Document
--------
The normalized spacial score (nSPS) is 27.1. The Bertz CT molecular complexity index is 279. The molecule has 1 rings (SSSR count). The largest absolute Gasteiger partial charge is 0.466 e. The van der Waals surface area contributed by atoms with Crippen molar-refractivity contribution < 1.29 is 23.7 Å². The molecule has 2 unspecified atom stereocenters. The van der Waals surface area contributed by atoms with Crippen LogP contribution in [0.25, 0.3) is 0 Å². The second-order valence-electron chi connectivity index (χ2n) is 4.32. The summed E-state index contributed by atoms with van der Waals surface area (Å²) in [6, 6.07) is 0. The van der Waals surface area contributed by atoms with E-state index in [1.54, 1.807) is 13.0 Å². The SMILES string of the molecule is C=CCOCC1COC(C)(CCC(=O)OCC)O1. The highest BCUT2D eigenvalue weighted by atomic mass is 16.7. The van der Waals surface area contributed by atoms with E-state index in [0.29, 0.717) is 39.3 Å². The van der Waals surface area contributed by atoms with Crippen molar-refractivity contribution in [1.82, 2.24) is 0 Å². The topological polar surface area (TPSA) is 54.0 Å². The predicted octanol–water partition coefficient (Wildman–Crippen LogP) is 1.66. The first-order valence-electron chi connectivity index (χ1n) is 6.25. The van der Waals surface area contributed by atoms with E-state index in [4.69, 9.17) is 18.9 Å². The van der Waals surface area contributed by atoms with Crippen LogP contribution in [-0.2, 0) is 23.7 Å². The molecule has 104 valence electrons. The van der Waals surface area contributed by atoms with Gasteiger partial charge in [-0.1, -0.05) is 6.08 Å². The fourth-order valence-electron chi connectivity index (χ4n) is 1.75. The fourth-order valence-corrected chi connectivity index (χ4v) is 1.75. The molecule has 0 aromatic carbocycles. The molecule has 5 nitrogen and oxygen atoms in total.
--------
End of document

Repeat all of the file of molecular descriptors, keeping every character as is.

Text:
The normalized spacial score (nSPS) is 27.1. The Bertz CT molecular complexity index is 279. The molecule has 1 rings (SSSR count). The largest absolute Gasteiger partial charge is 0.466 e. The van der Waals surface area contributed by atoms with Crippen molar-refractivity contribution < 1.29 is 23.7 Å². The molecule has 2 unspecified atom stereocenters. The van der Waals surface area contributed by atoms with Crippen LogP contribution in [0.25, 0.3) is 0 Å². The second-order valence-electron chi connectivity index (χ2n) is 4.32. The summed E-state index contributed by atoms with van der Waals surface area (Å²) in [6, 6.07) is 0. The van der Waals surface area contributed by atoms with E-state index in [1.54, 1.807) is 13.0 Å². The SMILES string of the molecule is C=CCOCC1COC(C)(CCC(=O)OCC)O1. The highest BCUT2D eigenvalue weighted by atomic mass is 16.7. The van der Waals surface area contributed by atoms with E-state index in [0.29, 0.717) is 39.3 Å². The van der Waals surface area contributed by atoms with Crippen molar-refractivity contribution in [1.82, 2.24) is 0 Å². The topological polar surface area (TPSA) is 54.0 Å². The predicted octanol–water partition coefficient (Wildman–Crippen LogP) is 1.66. The first-order valence-electron chi connectivity index (χ1n) is 6.25. The van der Waals surface area contributed by atoms with E-state index in [4.69, 9.17) is 18.9 Å². The van der Waals surface area contributed by atoms with Crippen LogP contribution in [-0.2, 0) is 23.7 Å². The molecule has 104 valence electrons. The van der Waals surface area contributed by atoms with Gasteiger partial charge in [-0.1, -0.05) is 6.08 Å². The fourth-order valence-electron chi connectivity index (χ4n) is 1.75. The fourth-order valence-corrected chi connectivity index (χ4v) is 1.75. The molecule has 0 aromatic carbocycles. The molecule has 5 nitrogen and oxygen atoms in total.